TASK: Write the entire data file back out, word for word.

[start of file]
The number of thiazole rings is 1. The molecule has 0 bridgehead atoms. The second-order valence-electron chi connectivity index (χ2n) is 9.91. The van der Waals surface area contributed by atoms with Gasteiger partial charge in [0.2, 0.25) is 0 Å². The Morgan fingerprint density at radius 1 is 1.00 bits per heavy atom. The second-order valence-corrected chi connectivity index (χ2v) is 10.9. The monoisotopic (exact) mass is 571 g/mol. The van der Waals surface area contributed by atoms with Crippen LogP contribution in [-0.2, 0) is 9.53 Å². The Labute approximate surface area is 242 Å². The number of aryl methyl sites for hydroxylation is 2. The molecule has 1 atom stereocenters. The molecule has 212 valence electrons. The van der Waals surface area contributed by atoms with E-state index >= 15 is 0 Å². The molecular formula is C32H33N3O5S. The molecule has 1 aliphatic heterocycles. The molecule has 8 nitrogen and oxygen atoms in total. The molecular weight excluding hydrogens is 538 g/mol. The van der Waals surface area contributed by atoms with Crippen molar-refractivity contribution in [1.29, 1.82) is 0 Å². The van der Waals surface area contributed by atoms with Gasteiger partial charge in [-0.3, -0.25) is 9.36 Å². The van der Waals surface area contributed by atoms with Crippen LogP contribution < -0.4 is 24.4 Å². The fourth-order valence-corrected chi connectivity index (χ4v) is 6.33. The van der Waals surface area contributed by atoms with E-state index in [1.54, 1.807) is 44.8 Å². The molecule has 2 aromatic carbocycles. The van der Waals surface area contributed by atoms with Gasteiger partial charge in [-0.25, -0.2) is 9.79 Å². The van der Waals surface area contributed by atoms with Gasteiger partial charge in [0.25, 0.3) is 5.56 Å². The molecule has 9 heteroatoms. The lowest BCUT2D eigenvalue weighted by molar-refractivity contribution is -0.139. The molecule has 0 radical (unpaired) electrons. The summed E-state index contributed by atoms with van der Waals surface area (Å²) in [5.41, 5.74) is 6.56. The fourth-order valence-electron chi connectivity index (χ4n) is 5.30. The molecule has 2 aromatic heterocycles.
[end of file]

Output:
The number of thiazole rings is 1. The molecule has 0 bridgehead atoms. The second-order valence-electron chi connectivity index (χ2n) is 9.91. The van der Waals surface area contributed by atoms with Gasteiger partial charge in [0.2, 0.25) is 0 Å². The Morgan fingerprint density at radius 1 is 1.00 bits per heavy atom. The second-order valence-corrected chi connectivity index (χ2v) is 10.9. The monoisotopic (exact) mass is 571 g/mol. The van der Waals surface area contributed by atoms with Crippen LogP contribution in [-0.2, 0) is 9.53 Å². The Labute approximate surface area is 242 Å². The number of aryl methyl sites for hydroxylation is 2. The molecule has 1 atom stereocenters. The molecule has 212 valence electrons. The van der Waals surface area contributed by atoms with E-state index >= 15 is 0 Å². The molecular formula is C32H33N3O5S. The molecule has 1 aliphatic heterocycles. The molecule has 8 nitrogen and oxygen atoms in total. The molecular weight excluding hydrogens is 538 g/mol. The van der Waals surface area contributed by atoms with Crippen molar-refractivity contribution in [1.29, 1.82) is 0 Å². The van der Waals surface area contributed by atoms with Gasteiger partial charge in [-0.3, -0.25) is 9.36 Å². The van der Waals surface area contributed by atoms with Crippen LogP contribution < -0.4 is 24.4 Å². The fourth-order valence-corrected chi connectivity index (χ4v) is 6.33. The van der Waals surface area contributed by atoms with E-state index in [1.54, 1.807) is 44.8 Å². The molecule has 2 aromatic carbocycles. The van der Waals surface area contributed by atoms with Gasteiger partial charge in [-0.25, -0.2) is 9.79 Å². The van der Waals surface area contributed by atoms with Gasteiger partial charge in [0.25, 0.3) is 5.56 Å². The molecule has 9 heteroatoms. The lowest BCUT2D eigenvalue weighted by molar-refractivity contribution is -0.139. The molecule has 0 radical (unpaired) electrons. The summed E-state index contributed by atoms with van der Waals surface area (Å²) in [5.41, 5.74) is 6.56. The fourth-order valence-electron chi connectivity index (χ4n) is 5.30. The molecule has 2 aromatic heterocycles.